How some ‘Roman Snails’ ended a Roman War

Peter Dance
In 1831, in the first edition of his Manual of the Land and Freshwater Shells of the British Islands, William Turton tells how some examples of what he thought may have been the Roman Snail, Helix pomatia, helped a Roman general capture a fort, thereby ending what became known as the Jugurthine War (111-105 BC). For the benefit of students of snail lore here is a condensed version of it, based on a modern translation of the Latin text Turton would have used, The Jugurthine War, written by the Roman historian Sallust (86-34 BC).
Towards the end of the 2nd century BC Rome was bogged down in a war with Jugurtha, ruler of a kingdom bounded by the river Mulucha (now Moulouya), situated in the north-eastern quarter of modern Morocco. In the year 106 the Roman general Gaius Marius had been besieging a small fort, strategically situated on a rocky hill, not far from the river. Sallust was either ignorant about African geography, or was careless about his facts, so the exact position of this fort is debatable, but it seems to have been in a mountainous district, possibly a short distance inland, near the border between modern Morocco and Algeria.
The fort had repeatedly resisted capture and Marius was almost at the point of admitting defeat when he received some promising news from a Ligurian mercenary who had been out of the Roman camp, searching for water. Having wandered to the vicinity of the fort furthest from the besiegers, the mercenary had seen some snails crawling among the rocks and decided to collect them. In his eagerness to collect more and more of them, presumably to eat, he had climbed almost to the top of the hill. Making use of the boughs of an oak tree at the top he had found he was able to survey the fort and its defences without being detected.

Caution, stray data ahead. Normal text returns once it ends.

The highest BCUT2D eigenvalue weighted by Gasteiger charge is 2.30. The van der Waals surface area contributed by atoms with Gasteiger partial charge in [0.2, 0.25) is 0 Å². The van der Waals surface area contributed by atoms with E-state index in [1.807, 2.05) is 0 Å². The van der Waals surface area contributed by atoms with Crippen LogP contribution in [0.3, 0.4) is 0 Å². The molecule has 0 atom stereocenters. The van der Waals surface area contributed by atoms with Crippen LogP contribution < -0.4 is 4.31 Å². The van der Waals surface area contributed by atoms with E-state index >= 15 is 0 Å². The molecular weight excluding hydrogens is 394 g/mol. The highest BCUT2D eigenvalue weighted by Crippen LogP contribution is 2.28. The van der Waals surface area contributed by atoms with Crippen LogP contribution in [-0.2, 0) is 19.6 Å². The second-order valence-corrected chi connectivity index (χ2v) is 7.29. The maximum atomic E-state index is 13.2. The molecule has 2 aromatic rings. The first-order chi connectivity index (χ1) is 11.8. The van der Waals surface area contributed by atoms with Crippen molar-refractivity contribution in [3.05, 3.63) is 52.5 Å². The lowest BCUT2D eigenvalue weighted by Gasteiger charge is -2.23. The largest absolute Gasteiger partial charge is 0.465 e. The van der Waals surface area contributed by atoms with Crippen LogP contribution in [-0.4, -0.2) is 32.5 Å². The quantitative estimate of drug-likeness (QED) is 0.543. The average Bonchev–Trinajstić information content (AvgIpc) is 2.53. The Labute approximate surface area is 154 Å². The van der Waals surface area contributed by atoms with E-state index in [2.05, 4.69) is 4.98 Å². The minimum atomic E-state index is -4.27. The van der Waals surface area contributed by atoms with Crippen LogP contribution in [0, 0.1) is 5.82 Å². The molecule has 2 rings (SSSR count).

Encouraged by this news, Marius decided to mount an attack on the part of the fort the mercenary had just surveyed and sent some scouts to assess the chances of success. Receiving a positive report, he sent some armed men up the hill, guided by the mercenary. By attacking from this unexpected quarter they achieved a breakthrough, enabling Marius to make a successful assault. The capture of the fort ended the Jugurthine War.
The identity of the snails collected by the mercenary is uncertain. Helix pomatia, after all, is a Central European species and those he collected are unlikely to have been descended from specimens possibly imported for culinary purposes by the Romans. There are isolated instances of its occurrence well outside its natural range, however, including this one: ‘Specimens of H. pomatia, recently procured from Fez, are of extraordinary thickness as compared with forms from our own chalk downs of Kent and Surrey’ (A. H. Cooke, 1895, The Cambridge Natural History, Molluscs, p. 25). With good reason perhaps, another authority regarded these Moroccan shells as ‘probably not truly native’ (J. W. Taylor, 1910, Monograph of the Land & Freshwater Mollusca of the British Isles, Part 17, Vol. 3, p. 235). We cannot be sure of the identity of the snails collected by an unknown mercenary, but this in no way diminishes the interest of a story unique in the annals of conchology. This, surely, is the only instance of a longprotracted conflict being terminated because a man could not resist the temptation to collect snails!